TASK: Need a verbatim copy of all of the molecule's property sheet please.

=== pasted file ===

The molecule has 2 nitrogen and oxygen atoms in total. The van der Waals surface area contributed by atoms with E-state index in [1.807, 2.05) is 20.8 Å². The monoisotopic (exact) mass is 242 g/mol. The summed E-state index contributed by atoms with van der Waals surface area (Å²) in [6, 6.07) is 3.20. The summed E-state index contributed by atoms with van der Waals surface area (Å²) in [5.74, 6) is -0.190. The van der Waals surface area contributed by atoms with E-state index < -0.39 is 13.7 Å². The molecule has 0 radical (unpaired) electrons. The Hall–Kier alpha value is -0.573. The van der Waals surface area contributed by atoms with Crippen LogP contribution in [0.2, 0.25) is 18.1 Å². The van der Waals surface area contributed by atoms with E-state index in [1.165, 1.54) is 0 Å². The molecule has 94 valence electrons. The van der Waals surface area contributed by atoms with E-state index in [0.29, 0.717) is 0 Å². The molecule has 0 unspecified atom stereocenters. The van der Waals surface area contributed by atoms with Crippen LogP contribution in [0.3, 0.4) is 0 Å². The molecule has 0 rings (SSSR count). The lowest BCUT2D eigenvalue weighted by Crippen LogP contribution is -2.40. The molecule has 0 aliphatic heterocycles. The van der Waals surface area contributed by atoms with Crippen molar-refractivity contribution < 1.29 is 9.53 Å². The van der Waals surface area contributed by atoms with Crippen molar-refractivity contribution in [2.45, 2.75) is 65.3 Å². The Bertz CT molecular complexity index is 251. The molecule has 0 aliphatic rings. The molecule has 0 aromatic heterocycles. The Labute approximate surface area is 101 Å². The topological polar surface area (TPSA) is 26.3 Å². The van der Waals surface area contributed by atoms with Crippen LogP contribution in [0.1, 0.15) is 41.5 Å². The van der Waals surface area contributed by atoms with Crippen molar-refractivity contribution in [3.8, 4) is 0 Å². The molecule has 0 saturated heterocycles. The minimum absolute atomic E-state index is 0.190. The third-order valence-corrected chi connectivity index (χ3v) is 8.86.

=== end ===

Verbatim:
The molecule has 2 nitrogen and oxygen atoms in total. The van der Waals surface area contributed by atoms with E-state index in [1.807, 2.05) is 20.8 Å². The monoisotopic (exact) mass is 242 g/mol. The summed E-state index contributed by atoms with van der Waals surface area (Å²) in [6, 6.07) is 3.20. The summed E-state index contributed by atoms with van der Waals surface area (Å²) in [5.74, 6) is -0.190. The van der Waals surface area contributed by atoms with E-state index < -0.39 is 13.7 Å². The molecule has 0 radical (unpaired) electrons. The Hall–Kier alpha value is -0.573. The van der Waals surface area contributed by atoms with Crippen LogP contribution in [0.2, 0.25) is 18.1 Å². The van der Waals surface area contributed by atoms with E-state index in [1.165, 1.54) is 0 Å². The molecule has 94 valence electrons. The van der Waals surface area contributed by atoms with E-state index in [0.29, 0.717) is 0 Å². The molecule has 0 unspecified atom stereocenters. The van der Waals surface area contributed by atoms with Crippen LogP contribution in [0.3, 0.4) is 0 Å². The molecule has 0 rings (SSSR count). The lowest BCUT2D eigenvalue weighted by Crippen LogP contribution is -2.40. The molecule has 0 aliphatic heterocycles. The van der Waals surface area contributed by atoms with Crippen molar-refractivity contribution < 1.29 is 9.53 Å². The van der Waals surface area contributed by atoms with Crippen molar-refractivity contribution in [2.45, 2.75) is 65.3 Å². The Bertz CT molecular complexity index is 251. The molecule has 0 aliphatic rings. The molecule has 0 aromatic heterocycles. The Labute approximate surface area is 101 Å². The topological polar surface area (TPSA) is 26.3 Å². The van der Waals surface area contributed by atoms with Crippen LogP contribution in [0.1, 0.15) is 41.5 Å². The van der Waals surface area contributed by atoms with Crippen molar-refractivity contribution in [3.8, 4) is 0 Å². The molecule has 0 saturated heterocycles. The minimum absolute atomic E-state index is 0.190. The third-order valence-corrected chi connectivity index (χ3v) is 8.86.